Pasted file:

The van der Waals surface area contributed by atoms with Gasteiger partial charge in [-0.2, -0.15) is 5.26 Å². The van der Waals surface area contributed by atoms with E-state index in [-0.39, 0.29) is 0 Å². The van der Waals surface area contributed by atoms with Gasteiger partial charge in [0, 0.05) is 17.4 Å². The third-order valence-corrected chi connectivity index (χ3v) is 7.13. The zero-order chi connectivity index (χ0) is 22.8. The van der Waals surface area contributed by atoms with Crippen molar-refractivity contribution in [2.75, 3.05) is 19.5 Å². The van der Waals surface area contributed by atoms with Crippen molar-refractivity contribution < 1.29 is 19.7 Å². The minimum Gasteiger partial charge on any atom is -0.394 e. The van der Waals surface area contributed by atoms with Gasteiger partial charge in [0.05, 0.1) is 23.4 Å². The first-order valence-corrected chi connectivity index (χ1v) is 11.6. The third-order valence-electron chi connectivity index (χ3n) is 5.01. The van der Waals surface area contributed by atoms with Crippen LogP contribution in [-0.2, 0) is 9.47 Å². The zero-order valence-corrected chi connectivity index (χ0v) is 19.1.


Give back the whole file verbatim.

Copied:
The van der Waals surface area contributed by atoms with Gasteiger partial charge in [-0.2, -0.15) is 5.26 Å². The van der Waals surface area contributed by atoms with E-state index in [-0.39, 0.29) is 0 Å². The van der Waals surface area contributed by atoms with Gasteiger partial charge in [0, 0.05) is 17.4 Å². The third-order valence-corrected chi connectivity index (χ3v) is 7.13. The zero-order chi connectivity index (χ0) is 22.8. The van der Waals surface area contributed by atoms with Crippen molar-refractivity contribution in [2.75, 3.05) is 19.5 Å². The van der Waals surface area contributed by atoms with Crippen molar-refractivity contribution < 1.29 is 19.7 Å². The minimum Gasteiger partial charge on any atom is -0.394 e. The van der Waals surface area contributed by atoms with Gasteiger partial charge in [0.05, 0.1) is 23.4 Å². The first-order valence-corrected chi connectivity index (χ1v) is 11.6. The third-order valence-electron chi connectivity index (χ3n) is 5.01. The van der Waals surface area contributed by atoms with Crippen LogP contribution in [-0.2, 0) is 9.47 Å². The zero-order valence-corrected chi connectivity index (χ0v) is 19.1.